Most people view the endangered list as a collection of last chances — species listed there are at risk of becoming extinct, gone forever. It’s heartbreaking, really, helplessly watching some poor decimated species dwindle into oblivion, and we hope that the next news we hear is of a rebound in its numbers, not an obituary. That’s how most of us think about it, anyway.
Amazingly — chillingly — it’s becoming clear that easy access to this information via the internet is allowing hunters, poachers, and collectors to use endangered species listings as a type of to-do list, since they consider these increasingly rare animals to be even more worth hunting, killing, and possessing than other animals.
A recent article by David Lindenmayer and Ben Scheele in Science explains what’s been going on. Scientists have historically seen great value in sharing their latest information with each other. But with the move to online publication, they’re having to rethink this tradition, and crimes against animals are increasing the risk of extinction for a variety of species.
It’s easy for poachers to learn the locations in which they’ll find valuable quarry. Since this data became available, there’s a clear increase in poaching within months of the information being published online — 20 such reptile species have been victims, pushed that much closer to extinction.
As the article notes, simply type the name of a critically endangered species such as the Chinese cave gecko (Goniurosaurus luii) into Google’s search field, and its autocomplete feature offers where you can buy one. (We have no way of knowing whether this is a data-driven Google suggestion based on actual traffic or a standard autocomplete variant for species.)
The scientific community, understandably disturbed, is reassessing how it disseminates information in the digital age. While the benefits of sharing their finding with other scientists have long been understood, the price now may simply be too high. Before any information is posted online, the first basic question that has to be wrestled with is whether the benefits do, in fact, outweigh the risks. Withholding information goes very much against the grain, and is clearly detrimental to long-term scientific understanding, but for many of these animals, releasing it may mean there is no long term.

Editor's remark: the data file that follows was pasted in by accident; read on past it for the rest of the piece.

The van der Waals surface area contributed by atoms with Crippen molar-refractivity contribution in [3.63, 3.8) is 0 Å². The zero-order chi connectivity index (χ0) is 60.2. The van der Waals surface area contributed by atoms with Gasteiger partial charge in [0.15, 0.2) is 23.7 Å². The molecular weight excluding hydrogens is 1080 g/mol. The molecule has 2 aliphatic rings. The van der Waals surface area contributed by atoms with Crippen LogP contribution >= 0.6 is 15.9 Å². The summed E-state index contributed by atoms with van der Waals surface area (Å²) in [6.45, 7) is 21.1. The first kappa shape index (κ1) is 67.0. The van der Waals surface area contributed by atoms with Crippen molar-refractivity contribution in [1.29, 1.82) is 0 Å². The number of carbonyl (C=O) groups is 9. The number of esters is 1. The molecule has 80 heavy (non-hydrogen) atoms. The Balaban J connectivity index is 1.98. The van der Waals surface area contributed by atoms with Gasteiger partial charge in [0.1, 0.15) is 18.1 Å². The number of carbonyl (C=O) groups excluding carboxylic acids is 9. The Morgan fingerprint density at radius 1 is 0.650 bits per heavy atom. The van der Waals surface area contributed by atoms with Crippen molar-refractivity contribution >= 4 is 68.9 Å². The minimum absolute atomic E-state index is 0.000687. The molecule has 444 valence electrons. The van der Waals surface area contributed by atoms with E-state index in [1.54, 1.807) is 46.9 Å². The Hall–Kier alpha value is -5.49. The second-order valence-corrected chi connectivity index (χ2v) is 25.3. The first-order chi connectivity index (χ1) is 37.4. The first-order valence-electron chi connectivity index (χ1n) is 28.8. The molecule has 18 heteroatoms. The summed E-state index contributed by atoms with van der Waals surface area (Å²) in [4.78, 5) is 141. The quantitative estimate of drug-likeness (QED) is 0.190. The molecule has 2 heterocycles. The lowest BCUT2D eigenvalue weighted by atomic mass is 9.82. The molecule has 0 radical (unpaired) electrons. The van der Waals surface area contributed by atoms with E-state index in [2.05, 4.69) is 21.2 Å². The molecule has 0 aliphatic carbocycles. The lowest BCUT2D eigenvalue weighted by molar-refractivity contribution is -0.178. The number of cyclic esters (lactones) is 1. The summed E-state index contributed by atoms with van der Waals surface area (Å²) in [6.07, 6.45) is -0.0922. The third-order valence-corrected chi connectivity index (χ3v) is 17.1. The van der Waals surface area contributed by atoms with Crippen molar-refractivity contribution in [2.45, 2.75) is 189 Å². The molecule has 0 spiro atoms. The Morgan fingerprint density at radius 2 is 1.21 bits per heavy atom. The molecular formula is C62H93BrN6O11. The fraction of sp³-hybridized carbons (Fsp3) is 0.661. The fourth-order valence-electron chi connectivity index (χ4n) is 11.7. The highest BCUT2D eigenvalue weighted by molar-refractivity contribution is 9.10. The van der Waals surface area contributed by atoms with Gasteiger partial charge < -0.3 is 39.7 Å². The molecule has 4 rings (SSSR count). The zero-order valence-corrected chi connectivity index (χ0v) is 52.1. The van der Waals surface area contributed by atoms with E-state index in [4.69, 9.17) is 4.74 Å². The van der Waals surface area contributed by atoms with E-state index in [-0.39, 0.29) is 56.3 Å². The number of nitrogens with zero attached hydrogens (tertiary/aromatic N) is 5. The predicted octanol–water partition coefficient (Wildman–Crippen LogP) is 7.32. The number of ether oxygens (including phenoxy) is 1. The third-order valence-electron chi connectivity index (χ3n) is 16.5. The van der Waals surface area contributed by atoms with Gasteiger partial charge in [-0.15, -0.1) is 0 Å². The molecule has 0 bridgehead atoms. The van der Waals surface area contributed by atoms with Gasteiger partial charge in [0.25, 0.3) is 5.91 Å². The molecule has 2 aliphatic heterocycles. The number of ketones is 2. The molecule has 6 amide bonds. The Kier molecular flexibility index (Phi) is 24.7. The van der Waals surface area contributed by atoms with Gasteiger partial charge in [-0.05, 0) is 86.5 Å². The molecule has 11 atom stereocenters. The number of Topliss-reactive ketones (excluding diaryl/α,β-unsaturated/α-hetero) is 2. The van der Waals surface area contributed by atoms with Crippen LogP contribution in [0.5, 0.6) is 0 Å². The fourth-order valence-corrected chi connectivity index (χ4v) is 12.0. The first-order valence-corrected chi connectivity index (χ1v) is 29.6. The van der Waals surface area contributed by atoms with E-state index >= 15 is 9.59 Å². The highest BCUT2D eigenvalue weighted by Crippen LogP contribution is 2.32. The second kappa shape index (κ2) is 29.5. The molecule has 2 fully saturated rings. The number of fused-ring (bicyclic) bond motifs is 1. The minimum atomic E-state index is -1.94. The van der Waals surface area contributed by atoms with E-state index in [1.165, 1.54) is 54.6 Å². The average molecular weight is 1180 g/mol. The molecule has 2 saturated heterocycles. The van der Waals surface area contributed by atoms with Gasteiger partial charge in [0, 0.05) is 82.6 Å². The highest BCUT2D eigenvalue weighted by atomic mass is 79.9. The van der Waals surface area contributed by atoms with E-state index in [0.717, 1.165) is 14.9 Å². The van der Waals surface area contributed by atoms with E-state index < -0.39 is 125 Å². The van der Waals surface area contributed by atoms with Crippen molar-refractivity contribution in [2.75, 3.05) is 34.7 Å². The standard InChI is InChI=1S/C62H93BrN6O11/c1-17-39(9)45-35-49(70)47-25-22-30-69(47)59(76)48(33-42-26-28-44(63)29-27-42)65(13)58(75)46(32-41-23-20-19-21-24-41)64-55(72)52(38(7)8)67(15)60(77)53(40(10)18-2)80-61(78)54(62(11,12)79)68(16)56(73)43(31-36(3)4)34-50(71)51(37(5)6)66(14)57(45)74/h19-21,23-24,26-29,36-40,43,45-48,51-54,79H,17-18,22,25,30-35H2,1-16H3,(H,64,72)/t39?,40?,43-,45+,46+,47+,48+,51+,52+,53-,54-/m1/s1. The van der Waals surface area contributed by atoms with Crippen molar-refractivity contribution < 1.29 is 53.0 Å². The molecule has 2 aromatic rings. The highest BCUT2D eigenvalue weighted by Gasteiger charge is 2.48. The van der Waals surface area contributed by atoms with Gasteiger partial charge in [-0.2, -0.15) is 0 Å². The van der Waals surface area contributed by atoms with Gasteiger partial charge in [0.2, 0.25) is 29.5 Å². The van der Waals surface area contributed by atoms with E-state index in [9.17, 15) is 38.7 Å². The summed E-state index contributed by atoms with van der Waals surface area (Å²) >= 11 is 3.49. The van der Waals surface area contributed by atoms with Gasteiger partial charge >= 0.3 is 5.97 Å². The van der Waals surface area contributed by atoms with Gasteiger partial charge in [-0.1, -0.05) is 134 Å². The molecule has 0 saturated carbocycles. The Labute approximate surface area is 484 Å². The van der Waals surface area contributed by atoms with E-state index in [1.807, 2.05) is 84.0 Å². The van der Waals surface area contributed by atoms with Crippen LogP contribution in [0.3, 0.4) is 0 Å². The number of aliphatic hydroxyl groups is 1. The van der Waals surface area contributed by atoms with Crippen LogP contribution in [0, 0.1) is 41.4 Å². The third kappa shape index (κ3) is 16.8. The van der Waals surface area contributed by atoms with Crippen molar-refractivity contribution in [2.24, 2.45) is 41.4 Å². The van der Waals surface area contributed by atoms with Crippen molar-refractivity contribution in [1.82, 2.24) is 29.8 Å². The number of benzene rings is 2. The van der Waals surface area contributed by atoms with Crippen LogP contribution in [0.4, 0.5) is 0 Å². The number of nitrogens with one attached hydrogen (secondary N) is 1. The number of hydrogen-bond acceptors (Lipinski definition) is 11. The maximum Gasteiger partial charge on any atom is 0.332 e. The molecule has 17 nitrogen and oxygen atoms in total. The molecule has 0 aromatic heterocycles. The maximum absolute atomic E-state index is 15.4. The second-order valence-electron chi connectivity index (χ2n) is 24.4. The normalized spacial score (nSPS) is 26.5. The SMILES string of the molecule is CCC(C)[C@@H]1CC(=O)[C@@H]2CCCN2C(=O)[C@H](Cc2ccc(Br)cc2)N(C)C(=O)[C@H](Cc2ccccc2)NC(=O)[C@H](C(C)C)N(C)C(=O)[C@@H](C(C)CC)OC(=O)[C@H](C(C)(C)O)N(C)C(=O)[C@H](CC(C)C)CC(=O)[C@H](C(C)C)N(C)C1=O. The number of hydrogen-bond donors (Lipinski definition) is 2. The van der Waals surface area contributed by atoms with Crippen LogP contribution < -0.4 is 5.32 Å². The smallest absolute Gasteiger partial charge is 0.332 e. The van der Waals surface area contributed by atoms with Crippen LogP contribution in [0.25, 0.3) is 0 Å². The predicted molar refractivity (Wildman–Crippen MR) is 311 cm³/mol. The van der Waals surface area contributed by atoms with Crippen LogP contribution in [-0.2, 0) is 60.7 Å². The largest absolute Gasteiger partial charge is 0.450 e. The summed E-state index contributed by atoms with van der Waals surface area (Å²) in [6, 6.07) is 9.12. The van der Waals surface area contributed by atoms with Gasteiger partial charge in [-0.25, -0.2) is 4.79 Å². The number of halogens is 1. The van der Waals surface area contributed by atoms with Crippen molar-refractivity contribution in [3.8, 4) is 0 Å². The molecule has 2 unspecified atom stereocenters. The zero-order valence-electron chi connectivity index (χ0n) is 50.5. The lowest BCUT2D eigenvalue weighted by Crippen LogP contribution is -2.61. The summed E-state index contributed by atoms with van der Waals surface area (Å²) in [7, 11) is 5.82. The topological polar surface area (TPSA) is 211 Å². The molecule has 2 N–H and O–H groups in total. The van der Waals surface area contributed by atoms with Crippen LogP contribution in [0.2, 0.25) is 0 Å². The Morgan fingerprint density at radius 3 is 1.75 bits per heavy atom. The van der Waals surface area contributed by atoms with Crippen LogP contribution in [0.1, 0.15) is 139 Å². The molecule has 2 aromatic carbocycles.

The first and most obvious step already being taken is the omission of detailed geographic information that could help bad actors pinpoint at-risk species. Some disciplines, such as paleontology and archaeology have long taken this approach to preserve the integrity of research sites. Lindenmayer and Scheele note that some journals, such as Zootaxa, have already committed to withholding detailed location data for species. Open-access PLOS ONE also has a policy of masking data regarding endangered species. While these are positive steps, cautionary measures like these are still not universal, and need to be, according to Lindenmayer and Scheele.
It’s also clear that some information now needs to be communicated in a non-public way to government agencies and conservations who need it, and not posted on the open internet. In addition, some research permits currently require that scientists upload their finding to an online database — this is a practice that needs to be re-considered.
The great thing about the internet is that it’s a forum for the free exchange of information across the world, available to everyone. Unfortunately, that’s also the worst thing about it, given human nature.